Texas university teams with George Floyd Foundation

A new internship initiative between Texas A&M-Commerce and the George Floyd Foundation will provide further efforts to address police brutality and ensure social justice.

In early June, as the news of George Floyd’s death in Minnesota reverberated across the nation, it hit especially hard within the Texas A&M University community. Floyd was a former student at Texas A&M-Kingsville.

In that moment, Texas A&M Chancellor John Sharp said, “It is important we all re-double our efforts to treat everyone, regardless of color, with respect and inclusion in every facet of American life, including our university system. We at The Texas A&M University System are committed to this premise: We are all God’s children and deserving of the same respect and protections that should be afforded every American.”

On Thursday, Texas A&M-Commerce announced it is following through on that promise by partnering with the George Floyd Memorial Foundation on an internship program that aims to “eliminate police brutality, promote social justice, and protect people of color’s civil rights.”

The university’s African American Male Mentorship Program (AAMMP) along with the Foundation are launching the two-semester “Be His Legacy” program in January 2021 that will provide Black male juniors, seniors and graduate students the opportunity to perform community outreach, learn new skills and become future leaders.

“We are honored to launch the “Be His Legacy” internship in conjunction with Texas A&M University at Commerce,” said Bridgett Floyd, sister of George Floyd and president of the George Floyd Memorial Foundation. “As we focus on communities, equity, education and police reform, we are excited to have students interested in these areas help us move the work forward in honor of my brother.”

According to Jayson Douglas, associate director of the A&M-Commerce Office of Intercultural Engagement & Leadership and adjunct faculty of the College of Innovation & Design, the Be His Legacy program will offer “a one-of-a-kind experience for our Black men interested in all aspects of civic engagement, education, and justice – from voter engagement and education to PR and marketing, to lobbying and fundraising.”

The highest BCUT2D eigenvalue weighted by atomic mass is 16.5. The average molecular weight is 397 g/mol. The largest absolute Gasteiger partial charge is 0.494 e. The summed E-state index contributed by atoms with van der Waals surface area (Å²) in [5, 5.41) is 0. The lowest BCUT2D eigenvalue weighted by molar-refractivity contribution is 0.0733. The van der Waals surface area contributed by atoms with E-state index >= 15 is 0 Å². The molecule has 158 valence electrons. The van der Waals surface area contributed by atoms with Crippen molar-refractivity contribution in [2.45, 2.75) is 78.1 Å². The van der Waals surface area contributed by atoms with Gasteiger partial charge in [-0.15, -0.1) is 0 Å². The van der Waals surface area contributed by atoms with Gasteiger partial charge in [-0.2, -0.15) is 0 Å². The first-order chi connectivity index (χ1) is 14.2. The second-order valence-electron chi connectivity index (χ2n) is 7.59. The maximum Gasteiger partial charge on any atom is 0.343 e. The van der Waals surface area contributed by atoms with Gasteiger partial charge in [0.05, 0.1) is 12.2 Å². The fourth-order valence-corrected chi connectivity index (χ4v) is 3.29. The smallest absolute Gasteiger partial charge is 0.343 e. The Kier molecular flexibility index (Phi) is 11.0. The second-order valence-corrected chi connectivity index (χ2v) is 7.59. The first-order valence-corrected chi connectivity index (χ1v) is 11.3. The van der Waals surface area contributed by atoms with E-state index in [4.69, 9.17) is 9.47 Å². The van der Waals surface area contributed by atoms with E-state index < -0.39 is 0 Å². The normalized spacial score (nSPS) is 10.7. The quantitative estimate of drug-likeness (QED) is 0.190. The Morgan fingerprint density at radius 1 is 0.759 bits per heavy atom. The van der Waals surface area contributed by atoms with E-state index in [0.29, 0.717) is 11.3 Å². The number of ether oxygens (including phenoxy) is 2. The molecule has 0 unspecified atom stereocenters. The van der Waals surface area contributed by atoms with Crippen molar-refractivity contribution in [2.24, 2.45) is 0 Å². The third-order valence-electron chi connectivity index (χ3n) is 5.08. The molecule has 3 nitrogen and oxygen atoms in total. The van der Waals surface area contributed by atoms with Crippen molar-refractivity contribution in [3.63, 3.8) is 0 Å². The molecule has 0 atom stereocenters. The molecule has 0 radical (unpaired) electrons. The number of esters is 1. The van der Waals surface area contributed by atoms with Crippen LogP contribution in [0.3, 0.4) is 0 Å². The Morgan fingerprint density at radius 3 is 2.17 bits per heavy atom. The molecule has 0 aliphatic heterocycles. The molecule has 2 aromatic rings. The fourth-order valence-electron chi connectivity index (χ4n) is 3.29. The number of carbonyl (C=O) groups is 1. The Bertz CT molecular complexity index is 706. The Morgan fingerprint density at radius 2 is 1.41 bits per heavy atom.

The non-profit George Floyd Foundation has been actively working to bring community leaders and law enforcement officials together since Floyd’s tragic death. Its hopes are that engagement can highlight and ultimately help reform policing measures and provide equity for all citizens. The overarching message is: “Be The Voice. Be The Change. Be His Legacy.”

That aligns with the mission of the AAMMP, which serves to help Black male students be engaged through their time at the university and beyond … and ultimately now, carry on Floyd’s legacy.

Chris Burt
Chris Burt
Chris is a reporter and associate editor for University Business and District Administration magazines, covering the entirety of higher education and K-12 schools. Prior to coming to LRP, Chris had a distinguished career as a multifaceted editor, designer and reporter for some of the top newspapers and media outlets in the country, including the Palm Beach Post, Sun-Sentinel, Albany Times-Union and The Boston Globe. He is a graduate of Northeastern University.

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